Legendary Ron Scott Explains His Wild Journey 0

By LOU PAVLOVICH, JR.
Editor/Collegiate Baseball

FRESNO, Calif. — Ron Scott is one of the greatest college baseball coaches in history at Fresno City College.

Entering the 2021 season, he was only 19 wins from overtaking Don Sneddon (Santa Ana College) as the winningest community college coach in California history.

Scott has compiled a remarkable 1,054-394 record in 32 years with Fresno City College and led the Rams to the 1992 state title with a 45-7 overall record.

His teams have finished in the top four in the state eight other times as well.

Scott’s genius as a coach was molded as a catcher during his playing days as he learned every trick in the book from a number of amazing coaches, including Ron Fraser at the University of Miami.

This is the first time Collegiate Baseball has ever focused on how a coach acquired the knowledge to be exceptional.

You will read about numerous teaching points that Scott learned through the years that have made him the special coach he is.

Some of the bullet points include him being able to call every pitch as a catcher at the University of Miami and was even given the responsibility of pulling pitchers or leaving them in during his senior year with the Hurricanes.

He explains the value of coaching in 10-minute spurts to retain player focus, how infielders, pitchers and catchers at Miami were allowed to come up with their own pickoff plays, his thoughts on micromanaging players, his golden rule for pitch calling, trick plays, cutting players, utilizing bat girls and a full-proof system for bed checks in hotels.

Scott was a catcher at Cañada Junior College in California during the 1973 season and was recruited heavily by Fraser who had never recruited a player from California until then.

In Fraser’s first 10 years as head coach of the Hurricanes, he didn’t have scholarships to give out except for a couple of partial tuitions.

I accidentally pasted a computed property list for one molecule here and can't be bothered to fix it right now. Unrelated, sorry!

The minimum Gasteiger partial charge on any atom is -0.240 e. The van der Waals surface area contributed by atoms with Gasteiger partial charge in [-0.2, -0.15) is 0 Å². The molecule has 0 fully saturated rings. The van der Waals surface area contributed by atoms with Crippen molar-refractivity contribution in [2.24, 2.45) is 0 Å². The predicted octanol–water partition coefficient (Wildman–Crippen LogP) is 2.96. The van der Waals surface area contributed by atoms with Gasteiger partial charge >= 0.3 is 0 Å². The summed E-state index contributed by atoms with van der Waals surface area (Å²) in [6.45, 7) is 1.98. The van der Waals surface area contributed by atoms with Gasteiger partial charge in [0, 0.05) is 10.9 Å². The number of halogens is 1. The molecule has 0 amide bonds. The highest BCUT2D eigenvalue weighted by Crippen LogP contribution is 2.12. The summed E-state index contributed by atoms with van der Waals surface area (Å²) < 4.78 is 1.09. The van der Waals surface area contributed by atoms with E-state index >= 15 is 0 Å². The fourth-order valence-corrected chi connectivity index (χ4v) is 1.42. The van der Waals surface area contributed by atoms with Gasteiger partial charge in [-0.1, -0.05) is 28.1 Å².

But in 1973, that changed as Miami’s baseball program was granted 13 scholarships when the limit for NCAA Division I baseball programs at the time was 24.

Miami had every starter returning from its 1973 team but was searching for another catcher. Scott accepted a full scholarship.

During the 1974 season, Miami qualified for the College World Series for the first time and finished second to Southern California which allowed the Hurricanes to be a major player on the national stage ever since. Miami finished with a 51-11 record.

“Coach Fraser told me that unless I made it to the Major Leagues, this will be as close as you get to it. And he was right. He treated us like Big Leaguers. We had 5-6 uniforms back then and never knew what we would wear from game to game.

“He always had a promotion going for each game. Somebody donated green uniforms for St. Patrick’s Day. But we could only wear them on that special day.”

Scott remembers one wild situation that came up during his memorable stay at Miami.

“We were about to play Florida or Florida St. on the road. Coach Fraser said we would fly if No. 7 at the dog track came in first during the last race of the day. He added that if we had a good practice, everybody would be let out early so we could watch that race at the track.

“We all wanted to go and had a great practice which ended early. We all jumped in cars and were off to the track. I remember being in a convertible driving to the dog track as fast as we could. All of us ran to the finish line so we could see how our dog finished.

“Incredibly, No. 7 won the race in a photo finish. There were 30 University of Miami baseball players all going nuts at the finish line after the winner was announced. So we ended up flying up and back for that series instead of traveling on a bus.”

“Coach Fraser did things like that. During the 1974 season, I was the starting catcher all season. It was a terrific ball club that qualified for the College World Series, and we played Southern California for the national title.

“Prior to the title game, Coach Fraser came over to me and said, ‘Scotty, I have a surprise for you and pointed above the third base dugout. He had flown my mom out from California to watch the national championship game. That was the only time she saw me play in my two years at Miami because our family had very little money.

“When I saw her, I started crying. He brought first class tickets for her to Omaha and back to California.

“But that was how this special man treated his players. He had great respect for everyone who played for him as well as the families.

“I played well at the College World Series and made the All-Tournament team as a catcher. Several of the other catchers in that tournament made it to the Big Leagues, but I didn’t.”

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